In my last post, I highlighted an innovative program in Toronto which brings a mobile produce market to communities who lack access to affordable and healthy food. In an effort to address healthy food access in similarly underserved neighborhoods across the US, some community residents have literally taken action into their own hands by transforming underutilized and sometimes unlikely patches of land into “guerrilla” gardens.
Trees, wildflowers, herbs, fruits and vegetables pop up in vacant lots, alleys, tree pits and even parkways (the planted strip of land between the curb and the sidewalk), providing aesthetic value, helping to oxygenated the air and clean the soil, as well as providing families with an opportunity for healthy eating. Parkways are often owned by a city but the responsibility for maintenance falls on the adjacent homeowner. These spaces have a lot of potential for urban gardening because they are right outside of a home or apartment building and are a manageable size. Some parkways go ignored, some become planted, and others become community resources.
In 2010, gardener and activist Ron Finley co-founded LA Green Grounds, a group who plants and tends gardens created in parkways and other underutilized spaces with the hope of creating a food and health revolution in underserved South Los Angeles. In 2013, Mr. Finely gave a TED Talk (above) where he discussed the inspiration for the parkway garden he created in front of his home. Mr. Finley, who grew up in South Los Angeles and raised his children there, asked the audience, “…I was wondering, how would you feel if you had no access to healthy food, if every time you walk out your door you see the ill effects that the present food system has on your neighborhood? I see wheelchairs bought and sold like used cars. I see dialysis centers popping up like Starbucks. And I figured, this has to stop. So I figured that the problem is the solution. Food is the problem and food is the solution. Plus I got tired of driving 45 minutes round trip to get an apple that wasn’t impregnated with pesticides.”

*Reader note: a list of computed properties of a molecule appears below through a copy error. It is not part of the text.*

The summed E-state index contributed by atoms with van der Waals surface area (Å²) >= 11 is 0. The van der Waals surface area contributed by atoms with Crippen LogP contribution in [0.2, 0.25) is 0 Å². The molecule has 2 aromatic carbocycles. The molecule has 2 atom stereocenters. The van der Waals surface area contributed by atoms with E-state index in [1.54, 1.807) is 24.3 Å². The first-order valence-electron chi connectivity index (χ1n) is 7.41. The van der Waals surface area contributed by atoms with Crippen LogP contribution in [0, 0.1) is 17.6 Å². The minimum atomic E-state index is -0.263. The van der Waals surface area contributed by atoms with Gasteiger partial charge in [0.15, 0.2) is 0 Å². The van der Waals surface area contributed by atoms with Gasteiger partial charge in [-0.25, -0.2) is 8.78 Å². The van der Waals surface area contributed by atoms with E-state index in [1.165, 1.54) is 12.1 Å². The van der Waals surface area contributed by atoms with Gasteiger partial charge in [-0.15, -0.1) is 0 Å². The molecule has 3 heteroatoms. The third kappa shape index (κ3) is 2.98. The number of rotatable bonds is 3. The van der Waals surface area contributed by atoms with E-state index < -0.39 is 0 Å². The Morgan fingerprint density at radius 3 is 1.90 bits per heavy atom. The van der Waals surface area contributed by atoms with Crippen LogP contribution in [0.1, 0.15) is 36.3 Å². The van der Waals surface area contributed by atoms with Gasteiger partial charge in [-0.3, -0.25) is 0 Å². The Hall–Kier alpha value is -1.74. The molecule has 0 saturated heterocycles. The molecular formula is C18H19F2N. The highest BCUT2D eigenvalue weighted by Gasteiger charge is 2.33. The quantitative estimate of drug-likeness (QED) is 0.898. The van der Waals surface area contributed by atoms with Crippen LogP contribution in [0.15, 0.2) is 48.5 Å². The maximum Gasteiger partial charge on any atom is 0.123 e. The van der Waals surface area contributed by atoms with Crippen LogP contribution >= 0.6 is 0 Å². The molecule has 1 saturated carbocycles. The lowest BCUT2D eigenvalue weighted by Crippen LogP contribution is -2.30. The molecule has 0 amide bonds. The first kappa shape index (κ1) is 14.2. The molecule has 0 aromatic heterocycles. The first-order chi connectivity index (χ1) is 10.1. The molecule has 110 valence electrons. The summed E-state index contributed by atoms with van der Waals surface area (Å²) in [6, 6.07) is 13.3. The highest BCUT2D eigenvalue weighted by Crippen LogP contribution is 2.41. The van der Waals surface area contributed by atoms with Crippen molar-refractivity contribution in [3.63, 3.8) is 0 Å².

Prior to a 2013 amendment to the City’s “Residential Parkway Landscaping Guidelines”, it was illegal to plant fruits and vegetables in parkways, but due to the activism of Mr. Finley and many others, the LA City Council decided to make an exception for vegetable gardening. While this news was a step in the right direction for urban gardeners and community health advocates, the permit to plant anything other than grasses and certain shrubs, still carried a cost-prohibitive $400 price tag. But just this week, the LA City Council voted to waive the $400 fee for parkway gardens (excluding fruit trees). The City Council will still have to define the parameters of the law (regulating garden height and addressing concerns such as safe passage for pedestrians) and the ordinance will be subject to final Mayoral approval, but waiving the fee will be a significant win for advocates and paves the way to increase the opportunity for residents to bring fruits and vegetables in to their neighborhoods without the worry of fines hanging over their heads.